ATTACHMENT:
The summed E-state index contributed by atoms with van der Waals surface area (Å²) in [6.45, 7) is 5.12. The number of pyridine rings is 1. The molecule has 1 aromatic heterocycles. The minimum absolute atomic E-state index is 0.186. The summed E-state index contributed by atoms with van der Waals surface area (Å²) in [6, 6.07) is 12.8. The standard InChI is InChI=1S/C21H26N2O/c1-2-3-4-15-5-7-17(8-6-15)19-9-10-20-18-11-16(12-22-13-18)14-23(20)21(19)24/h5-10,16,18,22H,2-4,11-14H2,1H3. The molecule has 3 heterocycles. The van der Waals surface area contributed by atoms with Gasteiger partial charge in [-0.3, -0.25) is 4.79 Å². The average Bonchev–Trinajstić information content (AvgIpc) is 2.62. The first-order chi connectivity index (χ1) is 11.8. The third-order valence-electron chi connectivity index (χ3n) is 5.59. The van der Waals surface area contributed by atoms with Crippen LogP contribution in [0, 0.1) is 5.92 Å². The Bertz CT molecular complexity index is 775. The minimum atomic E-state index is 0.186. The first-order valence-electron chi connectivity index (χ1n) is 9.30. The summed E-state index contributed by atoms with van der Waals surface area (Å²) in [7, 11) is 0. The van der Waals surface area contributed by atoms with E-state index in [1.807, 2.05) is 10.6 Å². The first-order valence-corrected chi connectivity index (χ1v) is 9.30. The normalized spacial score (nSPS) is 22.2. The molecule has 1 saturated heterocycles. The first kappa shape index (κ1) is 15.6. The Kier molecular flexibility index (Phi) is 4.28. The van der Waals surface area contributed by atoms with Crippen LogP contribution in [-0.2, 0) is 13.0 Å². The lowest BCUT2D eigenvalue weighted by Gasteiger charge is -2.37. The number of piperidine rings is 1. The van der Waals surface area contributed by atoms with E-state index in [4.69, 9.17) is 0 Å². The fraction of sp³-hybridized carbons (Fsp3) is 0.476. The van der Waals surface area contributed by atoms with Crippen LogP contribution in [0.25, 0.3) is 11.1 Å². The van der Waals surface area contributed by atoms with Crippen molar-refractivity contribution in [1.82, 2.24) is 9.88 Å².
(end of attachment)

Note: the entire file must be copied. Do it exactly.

The summed E-state index contributed by atoms with van der Waals surface area (Å²) in [6.45, 7) is 5.12. The number of pyridine rings is 1. The molecule has 1 aromatic heterocycles. The minimum absolute atomic E-state index is 0.186. The summed E-state index contributed by atoms with van der Waals surface area (Å²) in [6, 6.07) is 12.8. The standard InChI is InChI=1S/C21H26N2O/c1-2-3-4-15-5-7-17(8-6-15)19-9-10-20-18-11-16(12-22-13-18)14-23(20)21(19)24/h5-10,16,18,22H,2-4,11-14H2,1H3. The molecule has 3 heterocycles. The van der Waals surface area contributed by atoms with Gasteiger partial charge in [-0.3, -0.25) is 4.79 Å². The average Bonchev–Trinajstić information content (AvgIpc) is 2.62. The first-order chi connectivity index (χ1) is 11.8. The third-order valence-electron chi connectivity index (χ3n) is 5.59. The van der Waals surface area contributed by atoms with Crippen LogP contribution in [0, 0.1) is 5.92 Å². The Bertz CT molecular complexity index is 775. The minimum atomic E-state index is 0.186. The first-order valence-electron chi connectivity index (χ1n) is 9.30. The summed E-state index contributed by atoms with van der Waals surface area (Å²) in [7, 11) is 0. The van der Waals surface area contributed by atoms with E-state index in [1.807, 2.05) is 10.6 Å². The first-order valence-corrected chi connectivity index (χ1v) is 9.30. The normalized spacial score (nSPS) is 22.2. The molecule has 1 saturated heterocycles. The first kappa shape index (κ1) is 15.6. The Kier molecular flexibility index (Phi) is 4.28. The van der Waals surface area contributed by atoms with Crippen LogP contribution in [-0.2, 0) is 13.0 Å². The lowest BCUT2D eigenvalue weighted by Gasteiger charge is -2.37. The number of piperidine rings is 1. The van der Waals surface area contributed by atoms with E-state index in [4.69, 9.17) is 0 Å². The fraction of sp³-hybridized carbons (Fsp3) is 0.476. The van der Waals surface area contributed by atoms with Crippen LogP contribution in [0.25, 0.3) is 11.1 Å². The van der Waals surface area contributed by atoms with Crippen molar-refractivity contribution in [1.82, 2.24) is 9.88 Å².